Residential Smoke Alarms

Fire Safety Tips for Your Home

smoke-alarms

Smoke Alarms & Evacuation

  • Smoke alarms should be installed on each level of your home; at least one in each bedroom and bath and hallways outside sleeping areas. Smoke alarms in good working order reduce the chances of dying in a fire by nearly fifty (50%) percent and are one of the most important steps in your plan for keeping your home and family safe. If you need help in determining the best type and how many you should have, contact your local Fire Department for assistance. They usually have a dedicated team member or department that will assist you or will provide a resource that can.
  • The useful life of most smoke alarms is 10 years. So if your alarm is more than 10 years old, consider replacements; unless otherwise noted in the manufacturer’s literature.
  • Mark your calendar and schedule a test of your smoke alarms each month. If they’re not working, change the batteries and test again. A good rule of thumb is to change the batteries in all of your alarms when you move your clocks for daylight savings time in the Spring or Fall. Do this even if alarms are wired directly into your home’s electrical system. If your electricity is out, your alarms will then revert to battery power.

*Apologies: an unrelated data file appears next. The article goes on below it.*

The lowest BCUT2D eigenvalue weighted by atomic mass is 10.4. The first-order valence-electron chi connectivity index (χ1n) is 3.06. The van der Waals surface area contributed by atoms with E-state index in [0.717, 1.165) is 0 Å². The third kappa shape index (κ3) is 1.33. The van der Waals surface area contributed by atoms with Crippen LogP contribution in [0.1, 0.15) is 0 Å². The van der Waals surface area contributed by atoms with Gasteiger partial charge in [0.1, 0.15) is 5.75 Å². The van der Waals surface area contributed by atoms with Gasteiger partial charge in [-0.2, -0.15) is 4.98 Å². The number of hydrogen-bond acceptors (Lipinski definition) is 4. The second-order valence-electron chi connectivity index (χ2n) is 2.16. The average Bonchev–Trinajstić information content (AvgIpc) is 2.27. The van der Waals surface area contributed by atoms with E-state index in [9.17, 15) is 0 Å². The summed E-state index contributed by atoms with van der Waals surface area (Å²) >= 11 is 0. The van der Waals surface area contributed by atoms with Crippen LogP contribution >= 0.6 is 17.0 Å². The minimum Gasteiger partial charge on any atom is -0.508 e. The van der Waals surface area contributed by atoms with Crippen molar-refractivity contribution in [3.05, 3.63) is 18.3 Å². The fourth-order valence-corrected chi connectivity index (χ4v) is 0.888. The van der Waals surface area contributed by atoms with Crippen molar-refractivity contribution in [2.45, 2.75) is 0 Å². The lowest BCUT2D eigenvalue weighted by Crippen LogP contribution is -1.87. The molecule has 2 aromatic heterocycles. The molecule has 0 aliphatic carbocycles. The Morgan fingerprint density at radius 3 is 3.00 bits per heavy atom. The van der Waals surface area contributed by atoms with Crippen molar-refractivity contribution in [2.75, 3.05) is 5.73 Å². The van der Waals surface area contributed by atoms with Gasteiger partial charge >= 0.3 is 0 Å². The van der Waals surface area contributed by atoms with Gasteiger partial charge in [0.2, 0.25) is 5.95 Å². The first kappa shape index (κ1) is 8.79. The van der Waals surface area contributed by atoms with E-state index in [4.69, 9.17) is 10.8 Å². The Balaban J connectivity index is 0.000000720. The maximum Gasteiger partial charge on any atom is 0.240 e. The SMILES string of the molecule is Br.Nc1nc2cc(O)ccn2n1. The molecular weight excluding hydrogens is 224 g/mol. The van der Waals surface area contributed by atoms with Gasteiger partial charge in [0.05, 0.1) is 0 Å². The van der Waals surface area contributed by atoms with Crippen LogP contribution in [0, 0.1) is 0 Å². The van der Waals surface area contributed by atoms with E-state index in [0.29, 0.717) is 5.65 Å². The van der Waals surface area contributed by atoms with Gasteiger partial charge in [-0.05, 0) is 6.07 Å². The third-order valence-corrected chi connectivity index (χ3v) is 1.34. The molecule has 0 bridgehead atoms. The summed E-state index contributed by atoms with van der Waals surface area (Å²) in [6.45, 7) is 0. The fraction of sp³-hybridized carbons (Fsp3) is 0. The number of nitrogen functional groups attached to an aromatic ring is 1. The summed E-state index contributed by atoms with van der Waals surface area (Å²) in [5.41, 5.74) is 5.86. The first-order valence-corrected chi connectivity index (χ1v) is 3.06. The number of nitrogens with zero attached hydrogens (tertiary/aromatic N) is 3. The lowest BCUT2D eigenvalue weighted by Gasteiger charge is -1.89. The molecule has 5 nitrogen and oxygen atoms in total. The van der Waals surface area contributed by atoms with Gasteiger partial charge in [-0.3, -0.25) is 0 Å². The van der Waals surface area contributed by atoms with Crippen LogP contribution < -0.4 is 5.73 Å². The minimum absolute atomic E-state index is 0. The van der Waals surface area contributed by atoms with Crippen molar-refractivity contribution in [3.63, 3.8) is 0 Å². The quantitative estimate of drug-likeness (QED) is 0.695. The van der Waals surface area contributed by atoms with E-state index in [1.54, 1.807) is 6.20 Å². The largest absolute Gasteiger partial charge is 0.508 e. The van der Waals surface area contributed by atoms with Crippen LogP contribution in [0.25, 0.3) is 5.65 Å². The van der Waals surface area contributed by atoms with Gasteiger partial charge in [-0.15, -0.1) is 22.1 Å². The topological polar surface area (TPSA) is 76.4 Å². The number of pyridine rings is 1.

• Develop a fire escape plan, educate your family and practice the plan at least twice a year. There is a wealth of helpful information available over the Internet, but if you need help in developing a plan, call your local Fire Department, chances are they will have someone who can work with you or direct you to someone who can.
  • MOST IMPORTANT! If a fire occurs in your home, GET OUT, STAY OUT and CALL FOR HELP. Never, ever go back inside for anything or anyone.

 

Additional Resources:

American Red Cross Home Fire Safety

U.S. Fire Administration (FEMA)

Harford County Fire & EMS (Public Safety)